Over the past few years, I’ve begun reading longer books to my children–chapter books, not just picture books. I like to search for old books and then tell my boys the year in which the book was published. “This book was written before Grandpa was born!” I’ve told them on multiple occasions–for books such as Homer Price and Mr. Popper’s Penguins.
We’ve also made our way through quite a few of the Laura Ingalls Wilder classics. Fascinated by these stories as a little girl, I enjoy experiencing them again while reading them aloud to my boys. But what I don’t appreciate about these stories is the “stiff upper lip” attitude toward almost any and all sadness. In the last book in this series that we read, Ma sharply scolds Laura for crying, “Shame! Shame, shame, Laura! A great big girl like you–crying! For shame!” I don’t recall the exact reason for Laura’s tears, but I do remember she cried for something that seemed significant–a death or a loss or a leaving behind of something precious.
I stop at those points in the story and explain to my children that it’s OK to cry; it’s OK to feel sad about saying good-bye to a friend or seeing a pet die. I understand that a pioneer spirit demanded resiliency and endurance and inner strength. I want all that for myself and my children, too. I see no strength, though, in pretending things are OK when they are not, no courage in shaming another for his or her sadness.
I remember one of my first true experiences with grief. I was 8 years old, and my 85-year-old great-grandmother had just died. I don’t remember if I asked to attend her funeral with my mama, or if it was just expected that I would go. Mama took my little brother to view the casket; he put a quarter in Grandmaw’s coffin, and then Mama took him home. He must have stayed with Daddy for the funeral services–which seemed to go on and on and on. I remember sitting in the pew of the church, hearing the weeping of family members all around me as I leaned against Mama’s shoulder. I felt exhausted from all the crying I’d done. But I understood why crying was a valid response to this loss. And so I cried because it made sense to cry for my great-grandmother’s death.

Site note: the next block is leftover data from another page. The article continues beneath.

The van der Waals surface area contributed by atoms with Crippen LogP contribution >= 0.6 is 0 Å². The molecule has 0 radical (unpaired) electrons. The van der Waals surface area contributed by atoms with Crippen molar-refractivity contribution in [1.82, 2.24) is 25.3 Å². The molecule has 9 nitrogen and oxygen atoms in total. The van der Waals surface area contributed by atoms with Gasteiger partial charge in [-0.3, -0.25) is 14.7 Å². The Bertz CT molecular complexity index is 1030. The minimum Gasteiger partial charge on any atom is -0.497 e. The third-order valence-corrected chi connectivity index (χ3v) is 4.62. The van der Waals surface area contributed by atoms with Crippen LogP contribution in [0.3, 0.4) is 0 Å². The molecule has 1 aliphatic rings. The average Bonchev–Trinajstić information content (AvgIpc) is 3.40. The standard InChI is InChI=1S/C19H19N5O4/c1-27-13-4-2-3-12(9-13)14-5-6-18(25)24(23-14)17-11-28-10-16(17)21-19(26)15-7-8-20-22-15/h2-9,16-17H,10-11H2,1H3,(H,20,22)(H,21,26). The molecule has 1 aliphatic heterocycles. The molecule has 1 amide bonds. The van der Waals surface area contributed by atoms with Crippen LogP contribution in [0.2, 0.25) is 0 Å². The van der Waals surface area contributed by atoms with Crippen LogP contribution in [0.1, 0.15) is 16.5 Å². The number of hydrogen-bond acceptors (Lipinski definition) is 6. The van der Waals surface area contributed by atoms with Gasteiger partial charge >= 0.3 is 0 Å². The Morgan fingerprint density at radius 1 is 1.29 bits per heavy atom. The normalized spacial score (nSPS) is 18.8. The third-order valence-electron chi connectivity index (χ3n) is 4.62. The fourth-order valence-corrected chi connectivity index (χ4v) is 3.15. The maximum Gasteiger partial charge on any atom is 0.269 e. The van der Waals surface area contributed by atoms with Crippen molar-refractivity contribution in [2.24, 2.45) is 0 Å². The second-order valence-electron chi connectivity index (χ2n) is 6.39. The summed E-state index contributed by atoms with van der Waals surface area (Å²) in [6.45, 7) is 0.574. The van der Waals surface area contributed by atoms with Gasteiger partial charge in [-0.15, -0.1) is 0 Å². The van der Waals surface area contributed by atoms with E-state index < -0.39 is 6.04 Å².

That experience grew me up. Until then, I had sucked my thumb since (I’d been told) I was 3 days old. I sucked it to fall asleep at night; I sucked it at age 3 despite the cast for my broken arm that inhibited access to my thumb. I sucked it when I got an F on a quiz in second grade. But after Grandmaw’s funeral, I stopped. I don’t remember deciding to stop; but I do believe I realized that, if I were old enough to join the grown-ups in the serious business of grieving the death of a loved one, I was old enough to give up the thumb-sucking habit.
“Ignorance is bliss,” some say. Remaining ignorant of an injustice or a tragedy allows me to insulate myself from sadness about it. Or, I can insulate myself from mourning if I just pretend. The “stiff upper lip” is easier to pull off if I can simply deny pain or loss. But I tend to favor “Christian realism,” as our pastor in New Zealand discussed. Honestly, authentically looking heart-breaking situations full in the face, accepting them as they are, and then mourning them.
Romans 12:15 admonishes us to mourn with those who mourn. And thankfully, we can mourn with hope! Hope that there is more than this life can offer, hope that God makes all things beautiful in their time.
I desire to grow in maturity to grieve and to grieve well, to grieve with hope and even gratitude in the grief. To grieve, especially, not just for my own hurt but for the hurts of others, too–to let my heart break with what breaks God’s heart. And to teach my children how to grieve well, too.
Praise be to the God and Father of our Lord Jesus Christ, the Father of compassion and the God of all comfort… 2 Corinthians 1:3